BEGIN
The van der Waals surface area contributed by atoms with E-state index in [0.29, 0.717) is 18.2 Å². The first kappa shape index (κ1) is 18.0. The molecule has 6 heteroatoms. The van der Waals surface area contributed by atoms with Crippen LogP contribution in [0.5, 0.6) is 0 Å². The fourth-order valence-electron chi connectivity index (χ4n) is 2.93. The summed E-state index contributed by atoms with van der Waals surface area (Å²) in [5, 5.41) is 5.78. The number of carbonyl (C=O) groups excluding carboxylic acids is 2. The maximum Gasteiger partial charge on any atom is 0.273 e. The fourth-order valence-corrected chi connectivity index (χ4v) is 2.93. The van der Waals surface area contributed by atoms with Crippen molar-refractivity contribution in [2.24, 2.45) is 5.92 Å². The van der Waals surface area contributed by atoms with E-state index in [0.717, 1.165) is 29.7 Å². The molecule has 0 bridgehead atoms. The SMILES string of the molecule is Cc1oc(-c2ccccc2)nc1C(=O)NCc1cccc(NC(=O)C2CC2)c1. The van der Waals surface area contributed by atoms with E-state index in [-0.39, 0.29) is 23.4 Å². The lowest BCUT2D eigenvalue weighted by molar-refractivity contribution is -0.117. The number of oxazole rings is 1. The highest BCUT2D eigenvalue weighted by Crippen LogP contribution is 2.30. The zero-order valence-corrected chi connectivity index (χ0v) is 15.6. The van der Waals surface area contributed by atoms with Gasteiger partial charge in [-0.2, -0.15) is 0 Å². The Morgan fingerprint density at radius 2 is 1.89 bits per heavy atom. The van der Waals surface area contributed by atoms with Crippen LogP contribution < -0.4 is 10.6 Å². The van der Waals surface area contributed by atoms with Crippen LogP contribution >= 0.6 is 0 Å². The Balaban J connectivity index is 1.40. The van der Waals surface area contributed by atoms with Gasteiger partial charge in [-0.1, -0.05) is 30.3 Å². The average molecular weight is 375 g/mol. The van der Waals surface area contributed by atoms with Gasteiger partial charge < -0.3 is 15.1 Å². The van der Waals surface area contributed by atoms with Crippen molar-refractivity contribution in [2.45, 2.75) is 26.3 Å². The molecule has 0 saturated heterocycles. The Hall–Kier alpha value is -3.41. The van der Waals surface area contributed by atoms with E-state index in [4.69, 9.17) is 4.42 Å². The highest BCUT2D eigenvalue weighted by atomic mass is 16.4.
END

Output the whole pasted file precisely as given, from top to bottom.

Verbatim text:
The van der Waals surface area contributed by atoms with E-state index in [0.29, 0.717) is 18.2 Å². The first kappa shape index (κ1) is 18.0. The molecule has 6 heteroatoms. The van der Waals surface area contributed by atoms with Crippen LogP contribution in [0.5, 0.6) is 0 Å². The fourth-order valence-electron chi connectivity index (χ4n) is 2.93. The summed E-state index contributed by atoms with van der Waals surface area (Å²) in [5, 5.41) is 5.78. The number of carbonyl (C=O) groups excluding carboxylic acids is 2. The maximum Gasteiger partial charge on any atom is 0.273 e. The fourth-order valence-corrected chi connectivity index (χ4v) is 2.93. The van der Waals surface area contributed by atoms with Crippen molar-refractivity contribution in [2.24, 2.45) is 5.92 Å². The van der Waals surface area contributed by atoms with E-state index in [0.717, 1.165) is 29.7 Å². The molecule has 0 bridgehead atoms. The SMILES string of the molecule is Cc1oc(-c2ccccc2)nc1C(=O)NCc1cccc(NC(=O)C2CC2)c1. The van der Waals surface area contributed by atoms with E-state index in [-0.39, 0.29) is 23.4 Å². The lowest BCUT2D eigenvalue weighted by molar-refractivity contribution is -0.117. The number of oxazole rings is 1. The highest BCUT2D eigenvalue weighted by Crippen LogP contribution is 2.30. The zero-order valence-corrected chi connectivity index (χ0v) is 15.6. The van der Waals surface area contributed by atoms with Gasteiger partial charge in [-0.2, -0.15) is 0 Å². The Morgan fingerprint density at radius 2 is 1.89 bits per heavy atom. The van der Waals surface area contributed by atoms with Crippen LogP contribution < -0.4 is 10.6 Å². The van der Waals surface area contributed by atoms with Crippen LogP contribution >= 0.6 is 0 Å². The Balaban J connectivity index is 1.40. The van der Waals surface area contributed by atoms with Gasteiger partial charge in [-0.1, -0.05) is 30.3 Å². The average molecular weight is 375 g/mol. The van der Waals surface area contributed by atoms with Gasteiger partial charge < -0.3 is 15.1 Å². The van der Waals surface area contributed by atoms with Crippen molar-refractivity contribution in [2.45, 2.75) is 26.3 Å². The molecule has 0 saturated heterocycles. The Hall–Kier alpha value is -3.41. The van der Waals surface area contributed by atoms with E-state index in [4.69, 9.17) is 4.42 Å². The highest BCUT2D eigenvalue weighted by atomic mass is 16.4.